For both indices, this means something in the region of 7% per year, on average, made up of both capital gains and dividend income.
The “on average” bit is important.
Because even if the expected return is 7%, you shouldn’t expect to get 7% every year, or even anything close to that.
It’s like playing a game of dice where the odds are stacked in your favour. Roll a one or two and you lose a pound. Roll three, four, five or six and you win a pound.
Over six rolls you’d expect to have won four pounds and lost two pounds, giving you a net gain of two pounds. But in reality, you might have lost six pounds, gained six pounds, or anything in between.
On any single roll, your expected return is 33p (two pounds divided by six possible outcomes), but you obviously won’t actually get 33p since you either win a pound or lose a pound.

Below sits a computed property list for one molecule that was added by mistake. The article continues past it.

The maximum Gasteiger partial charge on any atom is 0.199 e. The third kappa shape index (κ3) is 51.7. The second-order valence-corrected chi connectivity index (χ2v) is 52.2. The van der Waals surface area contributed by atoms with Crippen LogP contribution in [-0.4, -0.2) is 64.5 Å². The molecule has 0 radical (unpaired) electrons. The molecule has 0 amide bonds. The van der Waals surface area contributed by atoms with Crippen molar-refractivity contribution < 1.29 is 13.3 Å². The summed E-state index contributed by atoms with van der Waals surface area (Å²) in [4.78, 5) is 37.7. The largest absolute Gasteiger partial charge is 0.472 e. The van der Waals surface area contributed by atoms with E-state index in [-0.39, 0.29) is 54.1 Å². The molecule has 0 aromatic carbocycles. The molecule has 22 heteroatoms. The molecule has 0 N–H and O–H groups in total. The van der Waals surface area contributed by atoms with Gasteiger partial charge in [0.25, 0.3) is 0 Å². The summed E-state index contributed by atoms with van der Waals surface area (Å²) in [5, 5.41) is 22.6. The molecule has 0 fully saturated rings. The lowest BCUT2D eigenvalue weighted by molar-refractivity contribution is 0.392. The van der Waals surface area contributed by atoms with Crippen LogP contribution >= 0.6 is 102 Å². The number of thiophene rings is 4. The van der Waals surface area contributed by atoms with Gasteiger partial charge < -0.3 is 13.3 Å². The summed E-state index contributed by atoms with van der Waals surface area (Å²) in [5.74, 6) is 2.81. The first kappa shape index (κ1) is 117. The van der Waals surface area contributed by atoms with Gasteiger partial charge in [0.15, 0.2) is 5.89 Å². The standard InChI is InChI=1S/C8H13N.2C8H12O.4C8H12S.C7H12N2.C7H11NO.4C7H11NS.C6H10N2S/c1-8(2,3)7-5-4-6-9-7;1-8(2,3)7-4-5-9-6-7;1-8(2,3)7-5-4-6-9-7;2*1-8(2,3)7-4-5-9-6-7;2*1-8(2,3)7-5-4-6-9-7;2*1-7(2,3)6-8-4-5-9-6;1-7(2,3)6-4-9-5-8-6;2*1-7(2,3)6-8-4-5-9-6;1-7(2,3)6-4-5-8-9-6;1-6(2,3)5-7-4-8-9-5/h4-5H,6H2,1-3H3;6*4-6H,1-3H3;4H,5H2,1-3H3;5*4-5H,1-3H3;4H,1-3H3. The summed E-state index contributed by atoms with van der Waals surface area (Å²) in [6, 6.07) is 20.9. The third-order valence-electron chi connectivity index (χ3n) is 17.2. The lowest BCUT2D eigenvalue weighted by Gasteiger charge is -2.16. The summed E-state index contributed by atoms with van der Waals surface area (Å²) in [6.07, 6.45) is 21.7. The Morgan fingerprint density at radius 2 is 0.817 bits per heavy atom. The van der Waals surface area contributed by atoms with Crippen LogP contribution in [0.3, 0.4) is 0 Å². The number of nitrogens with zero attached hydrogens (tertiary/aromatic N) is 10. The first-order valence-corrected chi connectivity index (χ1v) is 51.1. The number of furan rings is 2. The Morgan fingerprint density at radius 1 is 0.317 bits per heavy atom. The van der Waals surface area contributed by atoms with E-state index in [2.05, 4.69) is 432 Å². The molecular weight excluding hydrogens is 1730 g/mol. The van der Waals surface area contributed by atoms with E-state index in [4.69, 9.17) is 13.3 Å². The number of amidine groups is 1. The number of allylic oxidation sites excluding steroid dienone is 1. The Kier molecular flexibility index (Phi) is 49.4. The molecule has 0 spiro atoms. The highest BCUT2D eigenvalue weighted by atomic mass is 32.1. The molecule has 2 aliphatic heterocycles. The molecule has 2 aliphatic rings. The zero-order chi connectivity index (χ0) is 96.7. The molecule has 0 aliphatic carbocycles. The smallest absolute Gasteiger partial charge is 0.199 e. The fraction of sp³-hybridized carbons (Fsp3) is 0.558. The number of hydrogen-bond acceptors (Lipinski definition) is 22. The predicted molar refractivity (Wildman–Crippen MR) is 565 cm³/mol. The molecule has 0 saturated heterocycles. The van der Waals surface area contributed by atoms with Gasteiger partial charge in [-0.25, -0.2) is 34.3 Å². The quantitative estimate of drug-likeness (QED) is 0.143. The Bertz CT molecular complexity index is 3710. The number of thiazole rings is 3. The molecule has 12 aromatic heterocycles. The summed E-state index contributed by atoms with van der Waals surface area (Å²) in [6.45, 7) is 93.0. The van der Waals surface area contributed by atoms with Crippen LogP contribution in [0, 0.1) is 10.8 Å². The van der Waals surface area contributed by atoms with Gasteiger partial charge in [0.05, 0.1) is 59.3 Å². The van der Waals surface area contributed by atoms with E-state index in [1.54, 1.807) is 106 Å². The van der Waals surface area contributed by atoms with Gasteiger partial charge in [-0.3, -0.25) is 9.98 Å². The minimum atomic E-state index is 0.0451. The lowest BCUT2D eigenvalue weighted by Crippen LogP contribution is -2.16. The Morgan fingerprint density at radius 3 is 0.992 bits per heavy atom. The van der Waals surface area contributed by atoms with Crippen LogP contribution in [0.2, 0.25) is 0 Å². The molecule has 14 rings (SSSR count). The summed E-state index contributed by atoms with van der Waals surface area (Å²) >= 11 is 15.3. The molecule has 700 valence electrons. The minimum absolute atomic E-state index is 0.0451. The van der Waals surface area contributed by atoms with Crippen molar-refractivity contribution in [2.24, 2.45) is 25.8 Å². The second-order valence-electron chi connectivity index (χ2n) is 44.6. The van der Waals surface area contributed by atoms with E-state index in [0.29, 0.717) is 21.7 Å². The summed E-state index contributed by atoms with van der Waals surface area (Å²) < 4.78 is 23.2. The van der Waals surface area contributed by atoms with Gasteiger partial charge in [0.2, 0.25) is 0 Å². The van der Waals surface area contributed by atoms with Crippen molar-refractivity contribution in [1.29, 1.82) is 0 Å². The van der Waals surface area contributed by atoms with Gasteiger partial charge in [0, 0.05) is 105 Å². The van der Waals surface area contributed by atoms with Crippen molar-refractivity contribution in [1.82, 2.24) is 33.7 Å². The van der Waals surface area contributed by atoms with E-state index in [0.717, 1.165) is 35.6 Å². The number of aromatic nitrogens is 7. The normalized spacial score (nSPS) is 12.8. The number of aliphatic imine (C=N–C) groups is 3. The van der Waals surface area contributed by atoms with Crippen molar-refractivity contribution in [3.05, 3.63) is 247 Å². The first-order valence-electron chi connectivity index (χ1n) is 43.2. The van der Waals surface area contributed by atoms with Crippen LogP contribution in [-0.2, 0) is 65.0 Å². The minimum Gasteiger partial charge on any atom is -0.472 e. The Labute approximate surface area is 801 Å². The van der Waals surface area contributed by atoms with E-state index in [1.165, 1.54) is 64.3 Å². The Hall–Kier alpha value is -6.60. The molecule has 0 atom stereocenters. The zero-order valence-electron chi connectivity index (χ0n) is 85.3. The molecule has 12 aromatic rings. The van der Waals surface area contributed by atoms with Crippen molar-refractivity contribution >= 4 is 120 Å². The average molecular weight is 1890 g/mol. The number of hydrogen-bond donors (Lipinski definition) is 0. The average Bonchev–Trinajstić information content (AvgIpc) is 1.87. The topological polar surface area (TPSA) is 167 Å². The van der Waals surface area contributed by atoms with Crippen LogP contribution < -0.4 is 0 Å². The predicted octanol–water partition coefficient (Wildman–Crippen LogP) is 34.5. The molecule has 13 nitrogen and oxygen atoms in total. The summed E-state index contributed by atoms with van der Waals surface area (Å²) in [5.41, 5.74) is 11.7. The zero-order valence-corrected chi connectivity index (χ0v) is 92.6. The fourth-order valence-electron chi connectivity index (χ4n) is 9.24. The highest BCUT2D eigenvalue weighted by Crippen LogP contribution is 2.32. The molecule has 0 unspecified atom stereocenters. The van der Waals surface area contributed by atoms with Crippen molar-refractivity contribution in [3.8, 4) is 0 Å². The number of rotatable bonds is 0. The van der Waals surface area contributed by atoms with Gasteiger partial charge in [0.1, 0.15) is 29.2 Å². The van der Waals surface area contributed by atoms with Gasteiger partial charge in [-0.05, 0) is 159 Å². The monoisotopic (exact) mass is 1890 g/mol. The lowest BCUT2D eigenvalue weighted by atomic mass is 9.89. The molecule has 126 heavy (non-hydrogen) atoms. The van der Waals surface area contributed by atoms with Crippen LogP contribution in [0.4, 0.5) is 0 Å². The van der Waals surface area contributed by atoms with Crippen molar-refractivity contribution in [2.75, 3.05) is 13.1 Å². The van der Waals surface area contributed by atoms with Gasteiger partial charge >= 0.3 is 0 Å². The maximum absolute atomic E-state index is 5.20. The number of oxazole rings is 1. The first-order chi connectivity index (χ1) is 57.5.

So 33p is the expected return per roll, but you shouldn’t ever expect to get the expected return on a single roll.
However, over 100 rolls you really can expect to have won something fairly close to 33p per roll, on average. And the longer you play, the closer your average return will get to the expected return.
And it’s exactly the same in the stock market.
Over a single year, you might lose 20% or gain 20%, but over ten, 20 or 30 years you can reasonably assume your average return will be close to the expected return.
And at the moment, thanks to the UK stock market’s fairly average CAPE ratios:
- You should expect fairly normal total returns from the UK stock market between now and some date at least ten years in the future.
- History suggests the market will return an average of about 7% per year over that sort of time frame, given today’s average starting valuation.